Bean turning to margarine?

MURRAY GREIG, SUN MEDIA

, Last Updated: 8:36 AM ET

For his last boxing match, back in February, the man-mountain known as Butterbean tipped the Toledos at a whopping 417 pounds.

But now that he's campaigning as one of the hottest attractions on the mixed martial arts circuit, Alabama's Eric Esch has made a concerted effort to shed some of that extra girth.

If he keeps it up, we might have to start calling him "Margarinebean."

Yesterday, at a relatively svelte 370, the effervescent Esch met the media to talk up his Dec. 28 super heavyweight cage match with Edmonton's Nick Penner at the Shaw Conference Centre. It's the main event on The Fight Club's First Blood debut MMA show.

"So far you're doin' everything right ... but I think you should have booked a bigger venue," Esch told TFC promoter Mark Sinclair. "When the Bean comes to fight, the fans get a show. And in the cage, there's no place to go but toe-to-toe. That's what gets the fans pumped up, and that's what I'll be doin' on Dec. 28. You're gonna be turnin' people away.

"My boxing buddies won't like me sayin' this, but in MMA, the action is the attraction. Me and Nick won't be tip-toein' around, throwin' little bitty jabs and then runnin' for cover. In the cage, it's fire and forget. Hit and get hit. Last man standin' is the winner, but there's really no loser. The fans respect that. That's why MMA is growing so fast."

Esch knows of what he speaks. As a boxer, he won worldwide acclaim as the "King of the Four-Rounders," notching 58 knockouts en route to an impressive record of 77-7-4. In his only foray beyond four rounds, he went 10 with Larry Holmes in 2002, and even managed to drop the former world heavyweight champion with a left hook in the dying seconds before losing a unanimous decision.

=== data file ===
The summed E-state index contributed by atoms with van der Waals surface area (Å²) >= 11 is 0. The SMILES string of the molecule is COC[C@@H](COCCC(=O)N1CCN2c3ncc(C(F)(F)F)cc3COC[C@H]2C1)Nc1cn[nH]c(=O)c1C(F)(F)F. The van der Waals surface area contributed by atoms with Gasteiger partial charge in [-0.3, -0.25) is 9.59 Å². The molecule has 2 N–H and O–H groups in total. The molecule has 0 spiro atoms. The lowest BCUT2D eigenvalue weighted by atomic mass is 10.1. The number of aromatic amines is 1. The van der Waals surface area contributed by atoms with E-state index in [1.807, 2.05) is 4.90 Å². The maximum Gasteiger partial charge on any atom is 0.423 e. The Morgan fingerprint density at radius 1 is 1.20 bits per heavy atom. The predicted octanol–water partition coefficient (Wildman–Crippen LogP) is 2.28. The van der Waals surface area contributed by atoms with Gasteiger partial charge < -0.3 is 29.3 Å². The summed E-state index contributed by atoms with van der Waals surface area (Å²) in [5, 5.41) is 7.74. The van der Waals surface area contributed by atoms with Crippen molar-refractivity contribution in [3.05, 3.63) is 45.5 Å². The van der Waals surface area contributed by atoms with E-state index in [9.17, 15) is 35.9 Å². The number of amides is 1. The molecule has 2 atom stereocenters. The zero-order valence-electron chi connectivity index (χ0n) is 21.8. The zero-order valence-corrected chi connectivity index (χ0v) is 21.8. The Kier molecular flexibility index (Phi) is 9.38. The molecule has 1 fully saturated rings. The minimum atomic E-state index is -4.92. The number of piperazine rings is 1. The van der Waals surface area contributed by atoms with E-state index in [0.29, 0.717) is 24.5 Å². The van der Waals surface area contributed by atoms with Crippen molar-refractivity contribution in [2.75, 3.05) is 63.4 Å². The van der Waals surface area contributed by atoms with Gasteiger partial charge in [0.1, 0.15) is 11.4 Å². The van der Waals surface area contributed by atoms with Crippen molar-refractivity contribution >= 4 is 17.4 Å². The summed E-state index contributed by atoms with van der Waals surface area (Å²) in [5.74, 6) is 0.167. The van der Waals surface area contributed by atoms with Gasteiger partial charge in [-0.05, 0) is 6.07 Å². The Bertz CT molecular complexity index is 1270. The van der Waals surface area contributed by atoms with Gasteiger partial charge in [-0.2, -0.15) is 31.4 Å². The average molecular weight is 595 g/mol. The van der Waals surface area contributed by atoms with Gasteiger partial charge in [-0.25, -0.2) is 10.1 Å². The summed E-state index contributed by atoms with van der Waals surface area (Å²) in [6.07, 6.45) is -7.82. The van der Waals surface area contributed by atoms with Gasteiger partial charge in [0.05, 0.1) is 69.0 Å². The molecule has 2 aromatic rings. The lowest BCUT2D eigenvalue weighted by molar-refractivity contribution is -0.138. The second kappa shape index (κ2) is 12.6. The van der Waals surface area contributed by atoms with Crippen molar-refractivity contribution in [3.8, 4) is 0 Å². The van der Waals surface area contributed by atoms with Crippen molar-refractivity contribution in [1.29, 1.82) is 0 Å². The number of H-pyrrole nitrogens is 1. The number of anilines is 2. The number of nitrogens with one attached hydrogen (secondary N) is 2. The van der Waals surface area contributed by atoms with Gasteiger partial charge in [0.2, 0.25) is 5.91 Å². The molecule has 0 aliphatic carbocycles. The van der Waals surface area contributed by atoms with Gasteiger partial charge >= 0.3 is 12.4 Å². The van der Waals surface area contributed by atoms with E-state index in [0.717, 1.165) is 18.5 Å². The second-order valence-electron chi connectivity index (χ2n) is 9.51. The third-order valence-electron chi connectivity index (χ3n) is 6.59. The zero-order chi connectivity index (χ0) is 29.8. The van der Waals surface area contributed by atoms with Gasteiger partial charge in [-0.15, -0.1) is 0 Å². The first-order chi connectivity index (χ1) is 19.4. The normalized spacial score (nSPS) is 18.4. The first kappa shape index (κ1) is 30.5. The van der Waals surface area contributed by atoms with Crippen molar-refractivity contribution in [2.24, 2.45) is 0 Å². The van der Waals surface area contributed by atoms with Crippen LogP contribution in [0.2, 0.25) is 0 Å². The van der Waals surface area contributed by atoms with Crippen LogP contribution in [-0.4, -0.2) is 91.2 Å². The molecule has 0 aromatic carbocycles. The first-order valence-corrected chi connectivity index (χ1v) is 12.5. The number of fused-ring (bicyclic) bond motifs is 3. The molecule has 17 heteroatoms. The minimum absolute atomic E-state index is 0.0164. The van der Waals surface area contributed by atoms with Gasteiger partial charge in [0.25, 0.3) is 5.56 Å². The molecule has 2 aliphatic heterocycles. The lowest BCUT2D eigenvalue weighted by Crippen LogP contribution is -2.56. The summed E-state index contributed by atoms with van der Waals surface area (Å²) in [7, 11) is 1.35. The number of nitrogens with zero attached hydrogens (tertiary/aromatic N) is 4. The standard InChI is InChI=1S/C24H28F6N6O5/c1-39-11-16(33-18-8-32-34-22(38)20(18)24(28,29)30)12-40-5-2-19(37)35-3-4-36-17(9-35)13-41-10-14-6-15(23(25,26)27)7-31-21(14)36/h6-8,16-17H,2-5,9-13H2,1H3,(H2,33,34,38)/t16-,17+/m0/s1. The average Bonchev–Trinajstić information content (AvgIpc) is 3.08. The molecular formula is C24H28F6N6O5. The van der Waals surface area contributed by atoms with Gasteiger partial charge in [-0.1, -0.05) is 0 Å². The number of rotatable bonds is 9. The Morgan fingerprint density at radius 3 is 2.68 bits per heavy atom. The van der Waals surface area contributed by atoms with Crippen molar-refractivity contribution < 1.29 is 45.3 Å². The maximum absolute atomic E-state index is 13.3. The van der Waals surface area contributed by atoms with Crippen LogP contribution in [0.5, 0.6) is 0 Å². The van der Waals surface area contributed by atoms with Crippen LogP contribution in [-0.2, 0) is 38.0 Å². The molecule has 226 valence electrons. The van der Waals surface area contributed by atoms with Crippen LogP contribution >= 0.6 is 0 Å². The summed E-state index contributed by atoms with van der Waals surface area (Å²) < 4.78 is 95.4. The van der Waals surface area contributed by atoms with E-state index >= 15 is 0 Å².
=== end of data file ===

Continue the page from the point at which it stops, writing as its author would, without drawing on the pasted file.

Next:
In MMA, Esch is a modest 11-4-1, but his pop culture profile and over-the-top entertainment value have made him more than a sideshow attraction in a sport desperately looking to esablish mainstream respectability.

"When both guys give their all, it's the fans who win," he said. "Ever since I've come to MMA, I've seen how the crowds embrace the honesty of what happens in the cage. And with promoters like The Fight Club, who are dedicated to elevating the integrity of the sport, that's only gonna get bigger and better."

Sinclair said TFC, an offshoot of Edmonton-based KO Boxing, has already booked the Shaw for four MMA shows in 2008, and is looking at other venues as well.

"Our ultimate goal is to raise the profile and integrity of the sport to where it will be on equal footing with more established combat sports," he said.

"The fact our first show will also feature Canada's first officially sanctioned national championship fight, a welterweight title bout between Stjepan Vujnovic from Georgetown, Ont., and Victor Bachmann from Edmonton's Team Threat, shows our commitment. The Canadian Boxing Federation is now sanctioning MMA and providing impartial national rankings, so the days of every wannabe promoter dreaming up his own 'world' title matches are hopefully behind us."


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